Reports linking Sobyanina to the brick maker were fabricated by Sobyanin's political enemies during his tenure in Tyumen, Dmitry Muratov, editor-in-chief of the liberal Novaya Gazeta, told Ekho Moskvy this month.

Sergei Udaltsov, leader of Left Front and an outspoken critic of the authorities, also said there was no evidence of any link between Sobyanina and bricks, Finam FM radio reported last month.

Udaltsov, however, went on to denounce the sidewalk project at a rally near City Hall on July 31. The rally was dispersed by police, and Udaltsov was jailed for 15 days — a sentence that caused Amnesty International to declare him a "prisoner of conscience" last week.

Questions about the need to pull up the sidewalks, meanwhile, resonate among people struggling to navigate the city's excavated center.

"This looks like a mass cavalry charge on Moscow," Alexei Klimenko, an adviser to the city's chief architect, said by telephone about the project's sudden implementation without public discussion.

But officials insist that the trouble is worth the money. The cost of one square meter of bricks is 3,400 rubles ($116), about 2.5 times more than asphalt, but the bricks last 25 to 30 years, or four times longer than asphalt, and are easier to repair, said Tsybin of City Hall's utilities department.

"In the long run, bricks are more economically efficient than asphalt," Tsybin said at a roundtable on the project last month.

Tsybin said replacing 1 million square meters of asphalt with bricks would reduce emissions by 665 tons per year, mainly due to the fumes that asphalt, an oil byproduct, emits in the sun. But this is a drop in the bucket, given that the city's roads, which occupy a much larger area, remain paved with asphalt, Forbes Russia noted.

Road bricks are also harder to navigate for wheelchair users, women in high heels and baby carriages, critics said. Several women interviewed by Komsomolskaya Pravda complained of having already broken their heels on the new sidewalks.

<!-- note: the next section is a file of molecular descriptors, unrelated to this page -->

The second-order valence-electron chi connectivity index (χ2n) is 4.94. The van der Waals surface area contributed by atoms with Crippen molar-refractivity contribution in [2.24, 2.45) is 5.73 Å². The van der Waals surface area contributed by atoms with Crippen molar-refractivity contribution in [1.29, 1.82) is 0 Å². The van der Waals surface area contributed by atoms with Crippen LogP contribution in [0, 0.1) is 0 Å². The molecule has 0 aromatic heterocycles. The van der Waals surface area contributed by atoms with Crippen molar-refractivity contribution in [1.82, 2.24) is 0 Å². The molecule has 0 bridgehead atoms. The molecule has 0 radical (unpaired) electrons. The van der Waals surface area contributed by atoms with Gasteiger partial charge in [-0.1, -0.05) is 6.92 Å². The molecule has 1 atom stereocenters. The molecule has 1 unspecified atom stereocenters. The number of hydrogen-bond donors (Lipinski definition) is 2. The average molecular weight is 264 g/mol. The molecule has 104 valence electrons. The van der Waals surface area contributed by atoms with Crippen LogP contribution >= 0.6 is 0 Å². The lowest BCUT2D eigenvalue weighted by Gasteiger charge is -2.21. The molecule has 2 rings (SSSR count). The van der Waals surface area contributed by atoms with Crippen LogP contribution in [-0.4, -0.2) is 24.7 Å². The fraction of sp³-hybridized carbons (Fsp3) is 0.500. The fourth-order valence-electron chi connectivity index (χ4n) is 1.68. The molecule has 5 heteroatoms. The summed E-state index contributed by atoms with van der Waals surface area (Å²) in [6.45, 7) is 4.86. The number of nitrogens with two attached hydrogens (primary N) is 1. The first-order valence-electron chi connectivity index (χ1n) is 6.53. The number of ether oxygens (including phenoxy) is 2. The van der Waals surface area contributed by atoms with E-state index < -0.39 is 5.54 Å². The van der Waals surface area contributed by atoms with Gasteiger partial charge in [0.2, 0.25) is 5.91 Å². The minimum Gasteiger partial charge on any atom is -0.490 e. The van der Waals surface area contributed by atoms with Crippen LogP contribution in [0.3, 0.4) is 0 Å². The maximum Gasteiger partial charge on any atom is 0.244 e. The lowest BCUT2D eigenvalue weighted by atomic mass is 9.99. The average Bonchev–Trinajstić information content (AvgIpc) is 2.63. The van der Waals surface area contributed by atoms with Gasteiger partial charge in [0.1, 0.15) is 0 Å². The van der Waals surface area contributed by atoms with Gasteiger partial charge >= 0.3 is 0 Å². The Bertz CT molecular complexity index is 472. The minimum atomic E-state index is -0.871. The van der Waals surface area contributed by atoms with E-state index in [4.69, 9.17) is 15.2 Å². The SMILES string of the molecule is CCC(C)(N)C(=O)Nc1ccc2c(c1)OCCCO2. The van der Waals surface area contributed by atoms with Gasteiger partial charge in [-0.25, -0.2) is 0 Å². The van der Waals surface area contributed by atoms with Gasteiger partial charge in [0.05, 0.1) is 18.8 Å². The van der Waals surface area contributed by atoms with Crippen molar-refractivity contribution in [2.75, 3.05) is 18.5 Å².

Riding the brick sidewalks in wheelchairs is bad for the back, prominent blogger Oleg Kozyrev wrote in April. He has participated in events where celebrities travel across Moscow in wheelchairs to spread awareness about the problems that the disabled face in Moscow.

City Hall said on its web site that it is conducting a check to see whether the bricks are indeed harmful for wheelchair users.

Bricks are worse for pedestrians overall than asphalt if not laid properly because they may become loose and shaky and, in the winter, become very slippery, critics said.

City Hall appears to be taking these concerns seriously, ordering some contractors to pull up finished sidewalks and relay them again.

Some companies, including those working on the Garden Ring, have had to relay sidewalks after using bricks of low quality, Forbes said.

City Hall has courted brick sidewalks before. An initiative in 1997 failed dismally, said Yury Vasilev, a professor at Moscow's Automobile and Road Institute. "It barely survived the winter," he said.

Residents, meanwhile, are divided over the switch in sidewalks. A survey by the independent Levada Center last week found that 57 percent were in favor, but a poll by Superjob.ru, also last week, showed that 52 percent opposed. The figure was higher for women than men, apparently reflecting the problem with high heels.

Incidentally, the Levada poll also indicated that Sobyanin has yet to catch up with his predecessor, Yury Luzhkov, in popularity, with 23 percent calling Sobyanin a better mayor, compared with 26 percent for Luzhkov. Fifty-one percent remained undecided, although in all likeness a few months of walking on the new sidewalks will tip opinions one way or the other.